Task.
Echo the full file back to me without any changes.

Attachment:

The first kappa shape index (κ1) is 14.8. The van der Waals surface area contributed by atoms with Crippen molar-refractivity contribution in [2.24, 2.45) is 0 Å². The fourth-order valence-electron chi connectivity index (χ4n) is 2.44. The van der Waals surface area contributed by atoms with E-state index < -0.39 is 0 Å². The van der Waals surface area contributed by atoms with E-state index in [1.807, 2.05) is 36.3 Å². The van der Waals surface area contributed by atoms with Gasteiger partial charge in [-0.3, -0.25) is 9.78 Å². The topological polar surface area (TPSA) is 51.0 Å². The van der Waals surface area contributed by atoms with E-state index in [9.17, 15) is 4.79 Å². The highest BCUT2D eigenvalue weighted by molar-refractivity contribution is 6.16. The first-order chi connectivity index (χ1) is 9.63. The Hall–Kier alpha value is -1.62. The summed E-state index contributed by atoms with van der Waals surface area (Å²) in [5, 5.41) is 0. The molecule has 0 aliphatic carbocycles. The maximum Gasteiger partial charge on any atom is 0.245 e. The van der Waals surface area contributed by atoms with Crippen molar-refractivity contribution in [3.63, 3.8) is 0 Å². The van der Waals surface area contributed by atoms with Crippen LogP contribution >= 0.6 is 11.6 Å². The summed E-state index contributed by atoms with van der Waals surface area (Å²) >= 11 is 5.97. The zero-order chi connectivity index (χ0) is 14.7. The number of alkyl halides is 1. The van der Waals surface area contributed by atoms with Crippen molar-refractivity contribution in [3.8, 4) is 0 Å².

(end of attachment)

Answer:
The first kappa shape index (κ1) is 14.8. The van der Waals surface area contributed by atoms with Crippen molar-refractivity contribution in [2.24, 2.45) is 0 Å². The fourth-order valence-electron chi connectivity index (χ4n) is 2.44. The van der Waals surface area contributed by atoms with E-state index < -0.39 is 0 Å². The van der Waals surface area contributed by atoms with E-state index in [1.807, 2.05) is 36.3 Å². The van der Waals surface area contributed by atoms with Gasteiger partial charge in [-0.3, -0.25) is 9.78 Å². The topological polar surface area (TPSA) is 51.0 Å². The van der Waals surface area contributed by atoms with E-state index in [9.17, 15) is 4.79 Å². The highest BCUT2D eigenvalue weighted by molar-refractivity contribution is 6.16. The first-order chi connectivity index (χ1) is 9.63. The Hall–Kier alpha value is -1.62. The summed E-state index contributed by atoms with van der Waals surface area (Å²) in [5, 5.41) is 0. The molecule has 0 aliphatic carbocycles. The maximum Gasteiger partial charge on any atom is 0.245 e. The van der Waals surface area contributed by atoms with Crippen molar-refractivity contribution in [3.63, 3.8) is 0 Å². The van der Waals surface area contributed by atoms with Crippen LogP contribution >= 0.6 is 11.6 Å². The summed E-state index contributed by atoms with van der Waals surface area (Å²) >= 11 is 5.97. The zero-order chi connectivity index (χ0) is 14.7. The number of alkyl halides is 1. The van der Waals surface area contributed by atoms with Crippen molar-refractivity contribution in [3.8, 4) is 0 Å².